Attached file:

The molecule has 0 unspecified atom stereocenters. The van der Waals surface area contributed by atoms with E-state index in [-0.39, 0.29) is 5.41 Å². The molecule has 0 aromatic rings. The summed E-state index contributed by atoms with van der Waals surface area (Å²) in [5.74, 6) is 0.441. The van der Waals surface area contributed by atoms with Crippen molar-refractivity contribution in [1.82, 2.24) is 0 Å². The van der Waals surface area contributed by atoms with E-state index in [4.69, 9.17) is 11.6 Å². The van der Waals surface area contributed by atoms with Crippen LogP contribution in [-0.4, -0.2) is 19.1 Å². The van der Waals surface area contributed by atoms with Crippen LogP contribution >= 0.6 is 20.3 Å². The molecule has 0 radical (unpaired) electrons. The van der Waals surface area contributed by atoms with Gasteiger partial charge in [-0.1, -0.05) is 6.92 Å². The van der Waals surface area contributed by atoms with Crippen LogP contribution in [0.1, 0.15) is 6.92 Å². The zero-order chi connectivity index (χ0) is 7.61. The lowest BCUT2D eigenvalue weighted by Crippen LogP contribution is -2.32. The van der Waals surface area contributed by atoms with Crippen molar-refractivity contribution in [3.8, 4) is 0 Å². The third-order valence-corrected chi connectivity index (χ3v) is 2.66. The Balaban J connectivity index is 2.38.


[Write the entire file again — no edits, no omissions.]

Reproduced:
The molecule has 0 unspecified atom stereocenters. The van der Waals surface area contributed by atoms with E-state index in [-0.39, 0.29) is 5.41 Å². The molecule has 0 aromatic rings. The summed E-state index contributed by atoms with van der Waals surface area (Å²) in [5.74, 6) is 0.441. The van der Waals surface area contributed by atoms with Crippen molar-refractivity contribution in [1.82, 2.24) is 0 Å². The van der Waals surface area contributed by atoms with E-state index in [4.69, 9.17) is 11.6 Å². The van der Waals surface area contributed by atoms with Crippen LogP contribution in [-0.4, -0.2) is 19.1 Å². The van der Waals surface area contributed by atoms with Crippen LogP contribution >= 0.6 is 20.3 Å². The molecule has 0 radical (unpaired) electrons. The van der Waals surface area contributed by atoms with Gasteiger partial charge in [-0.1, -0.05) is 6.92 Å². The van der Waals surface area contributed by atoms with Crippen LogP contribution in [0.1, 0.15) is 6.92 Å². The zero-order chi connectivity index (χ0) is 7.61. The lowest BCUT2D eigenvalue weighted by Crippen LogP contribution is -2.32. The van der Waals surface area contributed by atoms with Crippen molar-refractivity contribution in [3.8, 4) is 0 Å². The third-order valence-corrected chi connectivity index (χ3v) is 2.66. The Balaban J connectivity index is 2.38.